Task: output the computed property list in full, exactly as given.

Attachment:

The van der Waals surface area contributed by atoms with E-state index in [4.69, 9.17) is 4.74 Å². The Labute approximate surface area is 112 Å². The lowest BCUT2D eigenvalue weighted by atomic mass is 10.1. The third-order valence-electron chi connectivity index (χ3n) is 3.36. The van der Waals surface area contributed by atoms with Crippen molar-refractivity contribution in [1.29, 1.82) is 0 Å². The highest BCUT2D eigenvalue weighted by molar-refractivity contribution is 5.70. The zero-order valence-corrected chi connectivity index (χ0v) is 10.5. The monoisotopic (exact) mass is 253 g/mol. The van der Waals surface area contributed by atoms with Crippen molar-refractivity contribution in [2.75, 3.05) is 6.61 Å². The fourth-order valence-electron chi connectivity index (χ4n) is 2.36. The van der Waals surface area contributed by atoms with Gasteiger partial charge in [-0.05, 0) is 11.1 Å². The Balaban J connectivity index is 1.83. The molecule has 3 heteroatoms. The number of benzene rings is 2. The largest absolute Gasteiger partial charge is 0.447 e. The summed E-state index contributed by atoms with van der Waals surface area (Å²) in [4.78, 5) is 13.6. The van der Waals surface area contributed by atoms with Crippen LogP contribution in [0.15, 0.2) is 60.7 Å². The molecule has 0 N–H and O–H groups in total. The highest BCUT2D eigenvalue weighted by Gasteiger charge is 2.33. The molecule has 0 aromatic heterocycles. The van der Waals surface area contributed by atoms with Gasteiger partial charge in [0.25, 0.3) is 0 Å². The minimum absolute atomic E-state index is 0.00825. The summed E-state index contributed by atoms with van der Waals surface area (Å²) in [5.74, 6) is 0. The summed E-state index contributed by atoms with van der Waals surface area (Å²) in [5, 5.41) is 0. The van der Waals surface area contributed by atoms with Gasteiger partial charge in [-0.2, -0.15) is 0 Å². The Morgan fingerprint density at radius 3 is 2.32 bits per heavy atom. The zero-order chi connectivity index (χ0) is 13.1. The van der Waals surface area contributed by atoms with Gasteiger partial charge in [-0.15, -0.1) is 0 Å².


The van der Waals surface area contributed by atoms with E-state index in [4.69, 9.17) is 4.74 Å². The Labute approximate surface area is 112 Å². The lowest BCUT2D eigenvalue weighted by atomic mass is 10.1. The third-order valence-electron chi connectivity index (χ3n) is 3.36. The van der Waals surface area contributed by atoms with Crippen molar-refractivity contribution in [1.29, 1.82) is 0 Å². The highest BCUT2D eigenvalue weighted by molar-refractivity contribution is 5.70. The zero-order valence-corrected chi connectivity index (χ0v) is 10.5. The monoisotopic (exact) mass is 253 g/mol. The van der Waals surface area contributed by atoms with Crippen molar-refractivity contribution in [2.75, 3.05) is 6.61 Å². The fourth-order valence-electron chi connectivity index (χ4n) is 2.36. The van der Waals surface area contributed by atoms with Gasteiger partial charge in [-0.05, 0) is 11.1 Å². The Balaban J connectivity index is 1.83. The molecule has 3 heteroatoms. The number of benzene rings is 2. The largest absolute Gasteiger partial charge is 0.447 e. The summed E-state index contributed by atoms with van der Waals surface area (Å²) in [4.78, 5) is 13.6. The van der Waals surface area contributed by atoms with Crippen LogP contribution in [0.15, 0.2) is 60.7 Å². The molecule has 0 N–H and O–H groups in total. The highest BCUT2D eigenvalue weighted by Gasteiger charge is 2.33. The molecule has 0 aromatic heterocycles. The van der Waals surface area contributed by atoms with Gasteiger partial charge in [0.25, 0.3) is 0 Å². The minimum absolute atomic E-state index is 0.00825. The summed E-state index contributed by atoms with van der Waals surface area (Å²) in [5.74, 6) is 0. The summed E-state index contributed by atoms with van der Waals surface area (Å²) in [5, 5.41) is 0. The van der Waals surface area contributed by atoms with Gasteiger partial charge in [-0.2, -0.15) is 0 Å². The Morgan fingerprint density at radius 3 is 2.32 bits per heavy atom. The zero-order chi connectivity index (χ0) is 13.1. The van der Waals surface area contributed by atoms with Gasteiger partial charge in [-0.15, -0.1) is 0 Å².